Lilla Hon loves to jump into bed and huddle up among the covers and pillows. At home, her mum and dad are always busy and think that Lilla Hon is just noisy and making a mess, which is why she loves Monday mornings, when she gets to go to school. She dreams of being able to jump around the pillow room and whistle while eating alphabet biscuits. And she just loves being with the other children. Because she’s scared. Very scared. Of the ghosts.
But the other children are unkind. They won’t let Lilla Hon into the pillow room. Instead, they enjoy telling her horrible stories of what happened at the school long ago and about the ghosts lurking there. About the cruel and wicked teacher who hanged himself in the attic, about the cook who used to make stew out of pupils who didn’t finish their food and who himself met a mysterious death. And that’s not to mention the gruesome Craft Woman and the horrid Library Boy. When Lilla Horn starts to cry from fear, the other children just laugh.
But they soon get bored of scaring Lilla Hon, so one day they decide she can play in the pillow room with them after all... but only if she goes up into the attic where the ghosts are. This turns out to have some awful consequences.
Lena Ollmark and Per Gustavsson’s children's book Den förskräckliga historien om Lilla Hon (“The Terrible Story of Lilla Hon” in English - unpublished) is unusual in that it is a truly horrible and scary story for younger children, with some dark illustrations that only accentuate the horror. Using all the ingredients of a classic ghost story, the couple have created a story of an ignored and bullied child who experiences terror of a kind that is rarely seen. It’s about blood, and murder, and butcher’s cleavers, but also about friendship and community. And in the midst of the horrible and the macabre are comic exaggerations, which create something of a twisted humour. Although there are several horror and ghost stories for younger children in Sweden, rarely has there been a publication like this.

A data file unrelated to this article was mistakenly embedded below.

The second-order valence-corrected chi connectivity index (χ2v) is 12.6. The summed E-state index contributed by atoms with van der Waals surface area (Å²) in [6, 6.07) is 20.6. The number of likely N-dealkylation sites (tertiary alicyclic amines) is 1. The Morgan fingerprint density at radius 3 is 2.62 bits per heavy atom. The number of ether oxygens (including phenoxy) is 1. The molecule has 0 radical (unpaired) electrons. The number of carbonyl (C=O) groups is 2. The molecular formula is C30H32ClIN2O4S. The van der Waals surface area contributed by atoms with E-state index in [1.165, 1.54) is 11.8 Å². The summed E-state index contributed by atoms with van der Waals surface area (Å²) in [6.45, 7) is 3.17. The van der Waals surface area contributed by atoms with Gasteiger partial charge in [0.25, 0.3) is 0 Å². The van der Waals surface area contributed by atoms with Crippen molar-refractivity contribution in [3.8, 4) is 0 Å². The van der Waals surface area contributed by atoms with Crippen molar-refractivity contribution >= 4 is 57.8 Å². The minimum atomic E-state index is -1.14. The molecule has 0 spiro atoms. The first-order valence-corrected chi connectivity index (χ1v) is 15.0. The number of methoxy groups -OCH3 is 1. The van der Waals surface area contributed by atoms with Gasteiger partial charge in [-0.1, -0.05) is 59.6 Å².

Den förskräckliga historien om Lilla Hon is Ollmark and Gustavsson’s first collaboration. They have recently followed this up with a male sequel - Den förskräckliga historien om Lilla Han (2018) - and another book on the same topic is in the pipeline. Ollmark is a writer and screenwriter who has a huge interest in ghost stories and horror. She has previously written scripts for short films about The Little Ghost Godfrey, and Little Anna and the Tall Uncle, and she has scared Swedish children with the book series Firnbarnen and Krabbsjögrund. Illustrator and picture book artist Per Gustavsson has previously illustrated feminist picture books about Princess, which began with Så gör prinsessor (2003). In a new book series with Ander Sparring, he tells the story of the Knyckertz family’s villainous life. Den förskräckliga historien om Lilla Hon was nominated for the prestigious August Prize in 2017 in the category of children’s and youth literature.